With gangs aplenty, Lagos inner streets know little joy
Runaway Abiola, 20, a member of Eiye confraternity, according to the police, was recruited into the gang by a certain Sodiq.
She had dreamed of being gainfully employed in Lagos when she ran away from her parents’ home in Abeokuta, the Ogun State capital city.
Abiola’s tragic story is not an isolated case. She is one of the many teenagers who are often recruited to further the reign of terror in the poorly policed streets of Lagos.
While her temporary homelessness, when she got to Lagos, may have made her a prime target for the merchants of death, there are hundreds of teenagers, in more fortunate circumstances, who are co-opted into street gangs right from their secondary schools.
The rising cases and spread of cults and gangs in Lagos are all documented in an investigative report by SBM Intelligence, Nigeria’s leading geopolitical intelligence platform.
Unlike the deadly Badoo gang that operated mostly at night, Lagos street gangs such as Aiye, Eiye, Awawa Boys etc. distributed among the upscale medium and low-income communities, strike even in daytime. Their membership, which was largely limited to university campuses, has since spilt into the inner streets of the city, with kids from even junior secondary schools recruited by different groups.
The spate of their violent acts is one of the key reasons the state was adjudged the third worst city in the world after Dhaka and Damascus earlier in the year.
The state is rife with “petty crime, violent crime, the threat of terror, a threat of military conflict and/or a threat of civil unrest/conflict,” according to the Global Liveability Index.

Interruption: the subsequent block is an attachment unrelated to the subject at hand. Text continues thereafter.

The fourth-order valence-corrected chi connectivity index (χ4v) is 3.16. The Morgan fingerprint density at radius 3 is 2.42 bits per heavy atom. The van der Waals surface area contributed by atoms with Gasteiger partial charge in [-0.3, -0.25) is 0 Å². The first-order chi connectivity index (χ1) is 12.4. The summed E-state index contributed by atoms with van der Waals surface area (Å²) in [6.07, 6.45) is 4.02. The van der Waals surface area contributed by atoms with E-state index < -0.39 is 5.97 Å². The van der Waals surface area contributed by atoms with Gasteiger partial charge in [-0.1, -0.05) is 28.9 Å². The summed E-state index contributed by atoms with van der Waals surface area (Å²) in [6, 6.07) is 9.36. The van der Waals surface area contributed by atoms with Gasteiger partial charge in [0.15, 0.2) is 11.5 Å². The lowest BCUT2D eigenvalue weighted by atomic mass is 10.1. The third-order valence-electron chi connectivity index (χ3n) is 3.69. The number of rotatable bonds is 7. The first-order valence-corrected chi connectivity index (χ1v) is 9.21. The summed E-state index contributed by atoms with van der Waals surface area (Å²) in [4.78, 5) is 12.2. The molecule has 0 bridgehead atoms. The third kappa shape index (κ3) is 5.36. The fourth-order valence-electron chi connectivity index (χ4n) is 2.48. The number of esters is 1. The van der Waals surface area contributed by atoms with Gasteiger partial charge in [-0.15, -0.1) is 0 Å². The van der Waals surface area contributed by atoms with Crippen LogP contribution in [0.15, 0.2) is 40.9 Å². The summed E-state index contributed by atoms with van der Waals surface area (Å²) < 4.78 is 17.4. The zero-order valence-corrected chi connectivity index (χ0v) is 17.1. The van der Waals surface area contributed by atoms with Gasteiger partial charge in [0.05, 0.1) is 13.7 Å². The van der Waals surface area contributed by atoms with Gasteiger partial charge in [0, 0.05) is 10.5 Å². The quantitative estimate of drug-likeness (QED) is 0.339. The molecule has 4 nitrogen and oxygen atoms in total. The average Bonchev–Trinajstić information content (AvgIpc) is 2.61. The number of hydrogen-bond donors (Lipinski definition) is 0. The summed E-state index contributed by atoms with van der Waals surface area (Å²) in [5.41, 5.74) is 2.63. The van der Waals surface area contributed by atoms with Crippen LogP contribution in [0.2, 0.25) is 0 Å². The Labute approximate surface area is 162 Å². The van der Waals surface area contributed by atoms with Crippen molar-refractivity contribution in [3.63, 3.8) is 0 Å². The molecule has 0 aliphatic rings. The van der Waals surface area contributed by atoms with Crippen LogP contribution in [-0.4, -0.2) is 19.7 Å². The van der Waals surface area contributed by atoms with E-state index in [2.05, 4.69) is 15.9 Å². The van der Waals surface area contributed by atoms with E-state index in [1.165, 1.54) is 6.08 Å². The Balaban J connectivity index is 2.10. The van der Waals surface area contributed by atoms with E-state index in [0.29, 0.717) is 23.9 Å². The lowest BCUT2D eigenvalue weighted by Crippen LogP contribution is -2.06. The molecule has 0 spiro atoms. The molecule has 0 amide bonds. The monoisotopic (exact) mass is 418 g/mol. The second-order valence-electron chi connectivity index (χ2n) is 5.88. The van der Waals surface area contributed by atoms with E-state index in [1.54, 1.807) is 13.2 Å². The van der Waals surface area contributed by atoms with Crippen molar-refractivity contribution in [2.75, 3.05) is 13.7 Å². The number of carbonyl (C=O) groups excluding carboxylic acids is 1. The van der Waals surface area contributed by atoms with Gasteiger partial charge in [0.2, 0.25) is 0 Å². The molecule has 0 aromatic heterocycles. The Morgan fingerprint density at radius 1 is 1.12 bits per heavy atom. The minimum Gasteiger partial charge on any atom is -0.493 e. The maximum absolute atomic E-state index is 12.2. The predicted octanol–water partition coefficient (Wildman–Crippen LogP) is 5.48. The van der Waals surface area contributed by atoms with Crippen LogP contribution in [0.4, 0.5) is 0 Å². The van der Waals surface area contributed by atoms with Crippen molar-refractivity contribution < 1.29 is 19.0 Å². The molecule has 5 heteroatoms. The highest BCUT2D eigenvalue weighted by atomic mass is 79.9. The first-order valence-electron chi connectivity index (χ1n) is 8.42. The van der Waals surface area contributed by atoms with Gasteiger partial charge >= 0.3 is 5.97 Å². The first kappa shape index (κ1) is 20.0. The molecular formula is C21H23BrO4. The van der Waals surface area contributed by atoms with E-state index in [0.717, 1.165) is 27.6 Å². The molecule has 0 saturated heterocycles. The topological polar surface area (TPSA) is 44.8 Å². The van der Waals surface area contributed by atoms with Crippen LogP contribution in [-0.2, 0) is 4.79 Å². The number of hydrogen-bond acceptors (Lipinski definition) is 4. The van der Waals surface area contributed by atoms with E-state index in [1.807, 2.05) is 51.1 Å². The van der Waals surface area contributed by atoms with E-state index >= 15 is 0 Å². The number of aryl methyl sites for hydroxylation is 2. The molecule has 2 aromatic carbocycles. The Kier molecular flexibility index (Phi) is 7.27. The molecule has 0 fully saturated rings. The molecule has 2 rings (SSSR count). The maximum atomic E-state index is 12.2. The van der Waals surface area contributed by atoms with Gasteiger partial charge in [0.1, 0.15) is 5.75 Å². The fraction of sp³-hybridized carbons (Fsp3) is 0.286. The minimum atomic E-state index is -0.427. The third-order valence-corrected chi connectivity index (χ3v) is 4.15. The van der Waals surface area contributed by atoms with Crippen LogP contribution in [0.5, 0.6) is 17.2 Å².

In May 2017, Nigeria’s National Bureau of Statistics rated the country’s commercial capital and one of its most populated states, as the most crime-infested in 2016.
Atop the damning crime index for Lagos State is the crime against persons, which NBS said included murder, manslaughter, infanticide, and concealment of birth.
The statistics released by NBS for 2017 are even grimmer with Lagos retaining its spot as Nigeria’s crime capital.
Gang activities are fuelled, in part, by an ever-ballooning population, squeezed in a limited space. An average of 86 migrants relocate to Lagos every minute, that is a daily average of 123,840 new persons. With limited economic opportunities, it is a lot easier for people like Mariam Abiola to embrace a life of crimes.
Also giving verve to gangs and thugs in Lagos is the strong National Union of Road Transportation Workers (NURTW). In Lagos, the organisation gained a lot of power and influence following a decision by the state government to empower the body to collect taxes from bus drivers. In 2006, they split into two factions: Team Lagos and Face Lagos. One of the factions is known to be loyal to a former governor and top leader of the ruling All Progressive Congress (APC).
The problems are not limited to just that.
SBM Intelligence notes “Gangs are able to thrive in large part because of the economic disenfranchisement, social deprivation and lack of access to the basic necessities that enable a decent form of living which leaves large swathes of Nigerians with a feeling that there is no other alternative to a life of pillage and crime.
“Creating lasting and broad-based economic opportunities for more Lagosians is the only effective countermeasure to this promising megacity’s silent menace,” SBM said in the report.
Apart from stifling economic realities in the overcrowded city, Lagos street gangs are more than a willing tool in the hands of self-centred politicians, who often find violence as a viable supplement to their campaigns.
As Nigeria enters another campaign season later this month, gangs-for-hire will be more than willing to vent their hunger for blood on the inner streets of Nigeria’s commercial capital.
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